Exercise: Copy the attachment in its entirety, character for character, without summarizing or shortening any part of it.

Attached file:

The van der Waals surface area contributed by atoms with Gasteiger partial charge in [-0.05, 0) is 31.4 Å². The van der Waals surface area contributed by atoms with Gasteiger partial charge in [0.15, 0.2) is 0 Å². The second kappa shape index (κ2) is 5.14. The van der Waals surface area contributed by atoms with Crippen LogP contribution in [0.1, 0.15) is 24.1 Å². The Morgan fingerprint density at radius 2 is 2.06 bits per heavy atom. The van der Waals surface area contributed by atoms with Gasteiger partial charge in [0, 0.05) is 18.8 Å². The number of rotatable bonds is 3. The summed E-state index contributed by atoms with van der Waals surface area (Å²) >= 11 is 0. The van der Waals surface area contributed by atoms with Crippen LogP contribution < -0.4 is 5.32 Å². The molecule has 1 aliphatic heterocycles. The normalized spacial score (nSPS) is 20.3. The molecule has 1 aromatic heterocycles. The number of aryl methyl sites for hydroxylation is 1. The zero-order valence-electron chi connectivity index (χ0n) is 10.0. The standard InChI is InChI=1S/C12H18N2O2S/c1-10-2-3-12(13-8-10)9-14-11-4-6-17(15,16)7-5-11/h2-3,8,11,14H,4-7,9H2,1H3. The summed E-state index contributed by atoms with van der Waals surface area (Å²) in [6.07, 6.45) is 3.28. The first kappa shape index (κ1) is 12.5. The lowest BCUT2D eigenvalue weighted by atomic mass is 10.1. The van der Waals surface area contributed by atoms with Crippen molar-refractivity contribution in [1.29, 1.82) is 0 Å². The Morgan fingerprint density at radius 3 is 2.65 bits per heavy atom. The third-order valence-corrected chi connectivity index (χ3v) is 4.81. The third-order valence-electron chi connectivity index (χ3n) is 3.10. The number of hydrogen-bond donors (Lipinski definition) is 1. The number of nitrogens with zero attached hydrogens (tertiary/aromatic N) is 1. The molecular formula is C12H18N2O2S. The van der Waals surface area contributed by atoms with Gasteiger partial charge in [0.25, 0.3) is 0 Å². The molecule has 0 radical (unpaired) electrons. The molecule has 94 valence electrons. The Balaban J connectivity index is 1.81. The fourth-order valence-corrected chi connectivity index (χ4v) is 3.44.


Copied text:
The van der Waals surface area contributed by atoms with Gasteiger partial charge in [-0.05, 0) is 31.4 Å². The van der Waals surface area contributed by atoms with Gasteiger partial charge in [0.15, 0.2) is 0 Å². The second kappa shape index (κ2) is 5.14. The van der Waals surface area contributed by atoms with Crippen LogP contribution in [0.1, 0.15) is 24.1 Å². The Morgan fingerprint density at radius 2 is 2.06 bits per heavy atom. The van der Waals surface area contributed by atoms with Gasteiger partial charge in [0, 0.05) is 18.8 Å². The number of rotatable bonds is 3. The summed E-state index contributed by atoms with van der Waals surface area (Å²) >= 11 is 0. The van der Waals surface area contributed by atoms with Crippen LogP contribution < -0.4 is 5.32 Å². The molecule has 1 aliphatic heterocycles. The normalized spacial score (nSPS) is 20.3. The molecule has 1 aromatic heterocycles. The number of aryl methyl sites for hydroxylation is 1. The zero-order valence-electron chi connectivity index (χ0n) is 10.0. The standard InChI is InChI=1S/C12H18N2O2S/c1-10-2-3-12(13-8-10)9-14-11-4-6-17(15,16)7-5-11/h2-3,8,11,14H,4-7,9H2,1H3. The summed E-state index contributed by atoms with van der Waals surface area (Å²) in [6.07, 6.45) is 3.28. The first kappa shape index (κ1) is 12.5. The lowest BCUT2D eigenvalue weighted by atomic mass is 10.1. The van der Waals surface area contributed by atoms with Crippen molar-refractivity contribution in [1.29, 1.82) is 0 Å². The Morgan fingerprint density at radius 3 is 2.65 bits per heavy atom. The third-order valence-corrected chi connectivity index (χ3v) is 4.81. The third-order valence-electron chi connectivity index (χ3n) is 3.10. The number of hydrogen-bond donors (Lipinski definition) is 1. The number of nitrogens with zero attached hydrogens (tertiary/aromatic N) is 1. The molecular formula is C12H18N2O2S. The van der Waals surface area contributed by atoms with Gasteiger partial charge in [0.25, 0.3) is 0 Å². The molecule has 0 radical (unpaired) electrons. The molecule has 94 valence electrons. The Balaban J connectivity index is 1.81. The fourth-order valence-corrected chi connectivity index (χ4v) is 3.44.